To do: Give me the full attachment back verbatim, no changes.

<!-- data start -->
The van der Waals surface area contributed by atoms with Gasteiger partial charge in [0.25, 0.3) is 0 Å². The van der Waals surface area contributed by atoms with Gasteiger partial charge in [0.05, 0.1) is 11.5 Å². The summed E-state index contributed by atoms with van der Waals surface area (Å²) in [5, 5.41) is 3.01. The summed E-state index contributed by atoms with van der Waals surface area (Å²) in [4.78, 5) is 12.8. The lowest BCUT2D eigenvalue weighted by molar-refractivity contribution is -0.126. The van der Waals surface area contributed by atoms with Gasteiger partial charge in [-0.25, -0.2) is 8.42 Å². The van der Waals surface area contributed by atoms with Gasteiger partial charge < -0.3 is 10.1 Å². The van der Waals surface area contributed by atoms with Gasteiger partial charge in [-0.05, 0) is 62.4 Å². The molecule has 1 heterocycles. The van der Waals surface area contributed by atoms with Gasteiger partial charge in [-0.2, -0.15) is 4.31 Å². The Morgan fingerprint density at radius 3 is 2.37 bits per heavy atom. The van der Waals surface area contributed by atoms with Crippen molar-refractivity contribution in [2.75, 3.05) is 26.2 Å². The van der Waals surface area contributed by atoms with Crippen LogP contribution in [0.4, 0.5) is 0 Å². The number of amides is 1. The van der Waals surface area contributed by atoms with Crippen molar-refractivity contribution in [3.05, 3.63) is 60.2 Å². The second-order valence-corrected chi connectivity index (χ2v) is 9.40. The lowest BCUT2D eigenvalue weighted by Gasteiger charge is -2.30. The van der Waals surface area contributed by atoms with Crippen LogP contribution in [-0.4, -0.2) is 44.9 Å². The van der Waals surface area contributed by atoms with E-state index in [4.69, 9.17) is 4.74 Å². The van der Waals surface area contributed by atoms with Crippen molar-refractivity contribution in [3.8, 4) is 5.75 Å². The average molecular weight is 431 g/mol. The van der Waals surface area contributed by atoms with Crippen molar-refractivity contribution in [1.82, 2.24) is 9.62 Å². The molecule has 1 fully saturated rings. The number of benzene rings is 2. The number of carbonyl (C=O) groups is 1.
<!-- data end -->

The van der Waals surface area contributed by atoms with Gasteiger partial charge in [0.25, 0.3) is 0 Å². The van der Waals surface area contributed by atoms with Gasteiger partial charge in [0.05, 0.1) is 11.5 Å². The summed E-state index contributed by atoms with van der Waals surface area (Å²) in [5, 5.41) is 3.01. The summed E-state index contributed by atoms with van der Waals surface area (Å²) in [4.78, 5) is 12.8. The lowest BCUT2D eigenvalue weighted by molar-refractivity contribution is -0.126. The van der Waals surface area contributed by atoms with Gasteiger partial charge in [-0.25, -0.2) is 8.42 Å². The van der Waals surface area contributed by atoms with Gasteiger partial charge < -0.3 is 10.1 Å². The van der Waals surface area contributed by atoms with Gasteiger partial charge in [-0.05, 0) is 62.4 Å². The molecule has 1 heterocycles. The van der Waals surface area contributed by atoms with Gasteiger partial charge in [-0.2, -0.15) is 4.31 Å². The Morgan fingerprint density at radius 3 is 2.37 bits per heavy atom. The van der Waals surface area contributed by atoms with Crippen molar-refractivity contribution in [2.75, 3.05) is 26.2 Å². The van der Waals surface area contributed by atoms with Crippen LogP contribution in [0.4, 0.5) is 0 Å². The number of amides is 1. The van der Waals surface area contributed by atoms with Crippen molar-refractivity contribution in [3.05, 3.63) is 60.2 Å². The second-order valence-corrected chi connectivity index (χ2v) is 9.40. The lowest BCUT2D eigenvalue weighted by Gasteiger charge is -2.30. The van der Waals surface area contributed by atoms with Crippen LogP contribution in [-0.4, -0.2) is 44.9 Å². The van der Waals surface area contributed by atoms with E-state index in [4.69, 9.17) is 4.74 Å². The van der Waals surface area contributed by atoms with Crippen molar-refractivity contribution in [3.8, 4) is 5.75 Å². The average molecular weight is 431 g/mol. The van der Waals surface area contributed by atoms with Crippen molar-refractivity contribution in [1.82, 2.24) is 9.62 Å². The molecule has 1 fully saturated rings. The number of benzene rings is 2. The number of carbonyl (C=O) groups is 1.